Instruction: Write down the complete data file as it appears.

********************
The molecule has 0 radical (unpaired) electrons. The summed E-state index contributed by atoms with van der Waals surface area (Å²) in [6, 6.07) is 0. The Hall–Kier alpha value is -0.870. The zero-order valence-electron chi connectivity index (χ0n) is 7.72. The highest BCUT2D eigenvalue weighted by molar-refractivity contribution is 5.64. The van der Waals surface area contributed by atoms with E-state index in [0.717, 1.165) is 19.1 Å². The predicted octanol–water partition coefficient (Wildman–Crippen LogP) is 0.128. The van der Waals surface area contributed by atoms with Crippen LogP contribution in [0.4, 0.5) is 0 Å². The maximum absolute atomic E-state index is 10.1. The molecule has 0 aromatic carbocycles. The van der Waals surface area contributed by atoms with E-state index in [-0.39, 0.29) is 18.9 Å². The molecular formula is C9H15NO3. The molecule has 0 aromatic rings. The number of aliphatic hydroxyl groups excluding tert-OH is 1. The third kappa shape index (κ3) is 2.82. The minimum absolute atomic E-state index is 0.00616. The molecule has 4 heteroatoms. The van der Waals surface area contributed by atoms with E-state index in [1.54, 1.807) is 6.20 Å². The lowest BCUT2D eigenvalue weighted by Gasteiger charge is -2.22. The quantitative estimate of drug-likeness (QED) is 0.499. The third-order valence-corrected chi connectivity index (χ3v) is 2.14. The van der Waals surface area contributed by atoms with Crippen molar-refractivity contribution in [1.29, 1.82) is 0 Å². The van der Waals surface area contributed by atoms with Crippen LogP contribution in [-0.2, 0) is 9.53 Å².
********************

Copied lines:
The molecule has 0 radical (unpaired) electrons. The summed E-state index contributed by atoms with van der Waals surface area (Å²) in [6, 6.07) is 0. The Hall–Kier alpha value is -0.870. The zero-order valence-electron chi connectivity index (χ0n) is 7.72. The highest BCUT2D eigenvalue weighted by molar-refractivity contribution is 5.64. The van der Waals surface area contributed by atoms with E-state index in [0.717, 1.165) is 19.1 Å². The predicted octanol–water partition coefficient (Wildman–Crippen LogP) is 0.128. The van der Waals surface area contributed by atoms with Crippen LogP contribution in [0.4, 0.5) is 0 Å². The maximum absolute atomic E-state index is 10.1. The molecule has 0 aromatic carbocycles. The van der Waals surface area contributed by atoms with E-state index in [-0.39, 0.29) is 18.9 Å². The molecular formula is C9H15NO3. The molecule has 0 aromatic rings. The number of aliphatic hydroxyl groups excluding tert-OH is 1. The third kappa shape index (κ3) is 2.82. The minimum absolute atomic E-state index is 0.00616. The molecule has 4 heteroatoms. The van der Waals surface area contributed by atoms with E-state index in [1.54, 1.807) is 6.20 Å². The lowest BCUT2D eigenvalue weighted by Gasteiger charge is -2.22. The quantitative estimate of drug-likeness (QED) is 0.499. The third-order valence-corrected chi connectivity index (χ3v) is 2.14. The van der Waals surface area contributed by atoms with Crippen molar-refractivity contribution in [1.29, 1.82) is 0 Å². The van der Waals surface area contributed by atoms with Crippen LogP contribution in [-0.2, 0) is 9.53 Å².